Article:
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Aycarus
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PostPosted: Tue Apr 05, 2005 4:15 pm    Post subject: Re: Principles of Learning Reply with quote Add User to Ignore List

RandomCasualty wrote:
Fixing commoner skills is fairly easy. Just give them huge skill bonuses. You don't need a system, you can just assign it, in much the same way that beholders get eye rays and dragons get breath weapons. An innate ability of a blacksmith can simply be a lot of skill bonuses, and you don't have to worry about where he got it, because a high craft skill doesn't change your CR one bit. Maybe it's some craftsman template or whatever.


Regardless of whether it's a necessary addition or not, it's something I wanted to play around with - if just to see the possible consequences. I think the simple application of an age template removes a lot of the problems associated with the overwritability of NPC classes that seems so obscure. Yes, you can treat a blacksmith as a regular character with a massive skill bonus, but why should you? It does maintain simplicity, but I'd rather consider something that's justified and structured rather than something arbitrary.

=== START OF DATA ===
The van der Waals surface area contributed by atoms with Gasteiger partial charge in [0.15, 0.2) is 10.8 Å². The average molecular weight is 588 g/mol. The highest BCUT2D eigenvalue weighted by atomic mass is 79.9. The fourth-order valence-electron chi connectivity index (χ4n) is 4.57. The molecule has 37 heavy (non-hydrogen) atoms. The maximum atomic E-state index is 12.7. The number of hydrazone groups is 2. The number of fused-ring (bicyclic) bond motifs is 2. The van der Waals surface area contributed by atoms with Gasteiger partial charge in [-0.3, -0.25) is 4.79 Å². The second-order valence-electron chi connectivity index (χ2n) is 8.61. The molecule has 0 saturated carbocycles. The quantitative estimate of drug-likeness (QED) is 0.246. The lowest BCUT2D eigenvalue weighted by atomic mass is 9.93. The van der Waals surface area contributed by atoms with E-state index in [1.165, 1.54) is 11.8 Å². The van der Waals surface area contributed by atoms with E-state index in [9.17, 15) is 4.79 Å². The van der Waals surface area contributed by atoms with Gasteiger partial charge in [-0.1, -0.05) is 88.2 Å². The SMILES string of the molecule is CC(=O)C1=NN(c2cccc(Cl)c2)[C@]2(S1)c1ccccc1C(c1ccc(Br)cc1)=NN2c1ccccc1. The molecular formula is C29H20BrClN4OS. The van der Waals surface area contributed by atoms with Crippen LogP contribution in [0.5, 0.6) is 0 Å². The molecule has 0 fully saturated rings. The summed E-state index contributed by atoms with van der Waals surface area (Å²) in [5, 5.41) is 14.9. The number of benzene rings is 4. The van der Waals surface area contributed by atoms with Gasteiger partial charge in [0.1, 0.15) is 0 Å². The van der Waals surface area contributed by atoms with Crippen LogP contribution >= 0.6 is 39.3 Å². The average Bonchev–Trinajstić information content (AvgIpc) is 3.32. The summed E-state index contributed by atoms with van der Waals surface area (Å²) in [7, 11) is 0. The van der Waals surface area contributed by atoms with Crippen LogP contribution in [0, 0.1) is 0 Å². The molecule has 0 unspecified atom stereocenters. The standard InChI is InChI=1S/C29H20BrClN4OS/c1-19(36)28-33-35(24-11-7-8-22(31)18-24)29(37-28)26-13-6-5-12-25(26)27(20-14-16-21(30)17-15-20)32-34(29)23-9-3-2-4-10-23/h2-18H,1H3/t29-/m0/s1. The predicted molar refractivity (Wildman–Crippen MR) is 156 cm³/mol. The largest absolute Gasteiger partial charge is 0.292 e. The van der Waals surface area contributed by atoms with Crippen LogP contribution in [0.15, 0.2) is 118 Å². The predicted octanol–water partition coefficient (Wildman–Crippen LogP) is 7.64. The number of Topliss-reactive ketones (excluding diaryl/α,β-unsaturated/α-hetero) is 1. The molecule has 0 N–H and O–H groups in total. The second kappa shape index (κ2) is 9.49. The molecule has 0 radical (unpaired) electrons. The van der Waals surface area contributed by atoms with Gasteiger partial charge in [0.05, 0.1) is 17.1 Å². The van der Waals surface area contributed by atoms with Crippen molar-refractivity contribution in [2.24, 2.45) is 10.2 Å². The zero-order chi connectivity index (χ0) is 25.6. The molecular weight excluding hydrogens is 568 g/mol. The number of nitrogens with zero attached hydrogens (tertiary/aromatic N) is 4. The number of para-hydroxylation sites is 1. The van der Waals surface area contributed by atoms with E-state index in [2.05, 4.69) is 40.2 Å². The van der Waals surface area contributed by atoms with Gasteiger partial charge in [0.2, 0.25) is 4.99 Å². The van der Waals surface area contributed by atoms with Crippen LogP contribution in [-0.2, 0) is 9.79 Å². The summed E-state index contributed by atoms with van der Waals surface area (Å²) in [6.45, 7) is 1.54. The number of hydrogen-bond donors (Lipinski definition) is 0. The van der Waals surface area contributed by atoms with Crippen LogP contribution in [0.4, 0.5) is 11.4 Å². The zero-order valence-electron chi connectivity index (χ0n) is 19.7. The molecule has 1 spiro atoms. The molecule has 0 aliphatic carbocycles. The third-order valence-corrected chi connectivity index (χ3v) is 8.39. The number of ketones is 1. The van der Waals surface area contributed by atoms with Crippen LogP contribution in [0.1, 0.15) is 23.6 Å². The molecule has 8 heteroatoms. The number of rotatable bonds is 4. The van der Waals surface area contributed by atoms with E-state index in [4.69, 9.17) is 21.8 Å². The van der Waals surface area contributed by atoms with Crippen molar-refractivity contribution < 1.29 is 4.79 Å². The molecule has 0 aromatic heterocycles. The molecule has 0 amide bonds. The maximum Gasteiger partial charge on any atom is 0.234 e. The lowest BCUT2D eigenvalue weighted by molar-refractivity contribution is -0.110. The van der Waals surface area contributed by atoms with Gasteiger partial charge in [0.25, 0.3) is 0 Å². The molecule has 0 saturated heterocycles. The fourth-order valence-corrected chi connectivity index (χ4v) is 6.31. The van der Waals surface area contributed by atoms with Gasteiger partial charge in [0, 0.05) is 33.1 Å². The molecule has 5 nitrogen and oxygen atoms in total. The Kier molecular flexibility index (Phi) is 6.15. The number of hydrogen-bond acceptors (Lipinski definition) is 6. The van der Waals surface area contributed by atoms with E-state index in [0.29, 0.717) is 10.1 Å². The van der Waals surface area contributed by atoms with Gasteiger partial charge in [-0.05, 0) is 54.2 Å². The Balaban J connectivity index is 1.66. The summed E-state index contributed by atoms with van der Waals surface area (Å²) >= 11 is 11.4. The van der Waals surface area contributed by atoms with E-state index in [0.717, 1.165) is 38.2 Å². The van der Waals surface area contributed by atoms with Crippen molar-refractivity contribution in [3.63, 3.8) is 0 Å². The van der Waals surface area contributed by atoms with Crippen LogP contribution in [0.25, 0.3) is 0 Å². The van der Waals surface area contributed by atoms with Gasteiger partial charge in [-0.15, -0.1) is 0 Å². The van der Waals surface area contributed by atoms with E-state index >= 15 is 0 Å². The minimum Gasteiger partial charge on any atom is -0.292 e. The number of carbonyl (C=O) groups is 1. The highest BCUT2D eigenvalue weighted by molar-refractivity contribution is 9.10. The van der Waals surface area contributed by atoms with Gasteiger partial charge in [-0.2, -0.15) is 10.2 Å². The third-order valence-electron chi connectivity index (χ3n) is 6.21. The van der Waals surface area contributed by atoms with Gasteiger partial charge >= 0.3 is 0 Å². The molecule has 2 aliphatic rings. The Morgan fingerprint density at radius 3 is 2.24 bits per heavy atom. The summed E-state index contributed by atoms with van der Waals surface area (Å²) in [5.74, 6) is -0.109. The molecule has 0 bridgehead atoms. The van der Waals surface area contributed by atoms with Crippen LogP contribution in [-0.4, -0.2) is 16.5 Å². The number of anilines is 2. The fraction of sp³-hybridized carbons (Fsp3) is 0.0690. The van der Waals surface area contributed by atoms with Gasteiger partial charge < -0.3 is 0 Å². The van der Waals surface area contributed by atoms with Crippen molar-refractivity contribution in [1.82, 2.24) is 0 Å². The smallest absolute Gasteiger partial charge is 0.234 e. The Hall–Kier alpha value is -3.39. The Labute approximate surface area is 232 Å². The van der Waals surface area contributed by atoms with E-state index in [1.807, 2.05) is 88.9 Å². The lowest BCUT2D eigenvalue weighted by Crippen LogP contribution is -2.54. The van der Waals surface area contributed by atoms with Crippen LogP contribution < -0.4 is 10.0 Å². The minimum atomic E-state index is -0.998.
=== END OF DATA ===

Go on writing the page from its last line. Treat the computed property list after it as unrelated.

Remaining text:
Murtak wrote:
DnD simply breaks down when examining extreme cases like that. Fortunately, as everyone else has pointed out on this thread, this is easily fixed by simply slapping a big skill bonus on the commoner. I am curious - has this actually been a problem in your campaigns? Has the master smith with too many HPs detracted from your fun? Has the player character with a dozen ranks in a craft skill ruined anyone's gaming experience?